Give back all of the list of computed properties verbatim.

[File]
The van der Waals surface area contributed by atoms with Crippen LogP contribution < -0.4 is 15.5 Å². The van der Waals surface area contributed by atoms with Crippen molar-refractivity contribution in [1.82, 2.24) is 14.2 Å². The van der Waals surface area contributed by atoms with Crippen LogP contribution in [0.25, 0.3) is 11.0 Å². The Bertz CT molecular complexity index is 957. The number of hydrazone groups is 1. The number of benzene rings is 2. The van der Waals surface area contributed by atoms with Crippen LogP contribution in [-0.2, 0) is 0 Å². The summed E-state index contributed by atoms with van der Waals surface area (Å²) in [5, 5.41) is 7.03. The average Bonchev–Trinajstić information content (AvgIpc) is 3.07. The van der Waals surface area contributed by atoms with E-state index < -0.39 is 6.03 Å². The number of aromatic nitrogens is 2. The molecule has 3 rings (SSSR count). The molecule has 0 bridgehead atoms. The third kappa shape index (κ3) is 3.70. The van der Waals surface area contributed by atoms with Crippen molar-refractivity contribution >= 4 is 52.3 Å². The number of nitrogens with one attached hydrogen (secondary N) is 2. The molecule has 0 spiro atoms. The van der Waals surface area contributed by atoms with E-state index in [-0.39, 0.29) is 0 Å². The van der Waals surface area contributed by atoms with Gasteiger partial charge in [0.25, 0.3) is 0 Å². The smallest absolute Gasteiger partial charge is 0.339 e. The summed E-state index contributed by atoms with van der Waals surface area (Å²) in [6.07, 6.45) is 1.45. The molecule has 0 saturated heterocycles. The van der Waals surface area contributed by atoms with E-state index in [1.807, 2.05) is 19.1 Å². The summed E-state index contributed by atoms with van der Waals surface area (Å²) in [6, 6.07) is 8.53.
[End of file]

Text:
The van der Waals surface area contributed by atoms with Crippen LogP contribution < -0.4 is 15.5 Å². The van der Waals surface area contributed by atoms with Crippen molar-refractivity contribution in [1.82, 2.24) is 14.2 Å². The van der Waals surface area contributed by atoms with Crippen LogP contribution in [0.25, 0.3) is 11.0 Å². The Bertz CT molecular complexity index is 957. The number of hydrazone groups is 1. The number of benzene rings is 2. The van der Waals surface area contributed by atoms with Crippen LogP contribution in [-0.2, 0) is 0 Å². The summed E-state index contributed by atoms with van der Waals surface area (Å²) in [5, 5.41) is 7.03. The average Bonchev–Trinajstić information content (AvgIpc) is 3.07. The van der Waals surface area contributed by atoms with E-state index < -0.39 is 6.03 Å². The number of aromatic nitrogens is 2. The molecule has 3 rings (SSSR count). The molecule has 0 bridgehead atoms. The third kappa shape index (κ3) is 3.70. The van der Waals surface area contributed by atoms with Crippen molar-refractivity contribution >= 4 is 52.3 Å². The number of nitrogens with one attached hydrogen (secondary N) is 2. The molecule has 0 spiro atoms. The van der Waals surface area contributed by atoms with E-state index in [-0.39, 0.29) is 0 Å². The van der Waals surface area contributed by atoms with Gasteiger partial charge in [0.25, 0.3) is 0 Å². The smallest absolute Gasteiger partial charge is 0.339 e. The summed E-state index contributed by atoms with van der Waals surface area (Å²) in [6.07, 6.45) is 1.45. The molecule has 0 saturated heterocycles. The van der Waals surface area contributed by atoms with E-state index in [1.807, 2.05) is 19.1 Å². The summed E-state index contributed by atoms with van der Waals surface area (Å²) in [6, 6.07) is 8.53.